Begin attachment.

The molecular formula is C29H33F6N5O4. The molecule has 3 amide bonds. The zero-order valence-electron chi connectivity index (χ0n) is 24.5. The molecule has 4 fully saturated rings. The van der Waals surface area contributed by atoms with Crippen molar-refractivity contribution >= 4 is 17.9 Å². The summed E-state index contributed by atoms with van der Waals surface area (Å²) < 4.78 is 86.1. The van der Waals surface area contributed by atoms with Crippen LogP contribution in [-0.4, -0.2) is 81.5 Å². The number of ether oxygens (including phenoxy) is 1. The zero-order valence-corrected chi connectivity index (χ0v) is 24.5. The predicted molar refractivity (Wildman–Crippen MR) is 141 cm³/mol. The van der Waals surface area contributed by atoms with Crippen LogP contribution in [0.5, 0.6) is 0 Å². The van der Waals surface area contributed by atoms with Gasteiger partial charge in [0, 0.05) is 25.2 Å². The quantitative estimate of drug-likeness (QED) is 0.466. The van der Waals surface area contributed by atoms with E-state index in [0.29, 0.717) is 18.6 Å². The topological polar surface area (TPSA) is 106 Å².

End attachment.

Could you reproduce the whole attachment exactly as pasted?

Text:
The molecular formula is C29H33F6N5O4. The molecule has 3 amide bonds. The zero-order valence-electron chi connectivity index (χ0n) is 24.5. The molecule has 4 fully saturated rings. The van der Waals surface area contributed by atoms with Crippen molar-refractivity contribution >= 4 is 17.9 Å². The summed E-state index contributed by atoms with van der Waals surface area (Å²) < 4.78 is 86.1. The van der Waals surface area contributed by atoms with Crippen LogP contribution in [-0.4, -0.2) is 81.5 Å². The number of ether oxygens (including phenoxy) is 1. The zero-order valence-corrected chi connectivity index (χ0v) is 24.5. The predicted molar refractivity (Wildman–Crippen MR) is 141 cm³/mol. The van der Waals surface area contributed by atoms with Crippen LogP contribution in [0.5, 0.6) is 0 Å². The van der Waals surface area contributed by atoms with Gasteiger partial charge in [0, 0.05) is 25.2 Å². The quantitative estimate of drug-likeness (QED) is 0.466. The van der Waals surface area contributed by atoms with E-state index in [0.29, 0.717) is 18.6 Å². The topological polar surface area (TPSA) is 106 Å².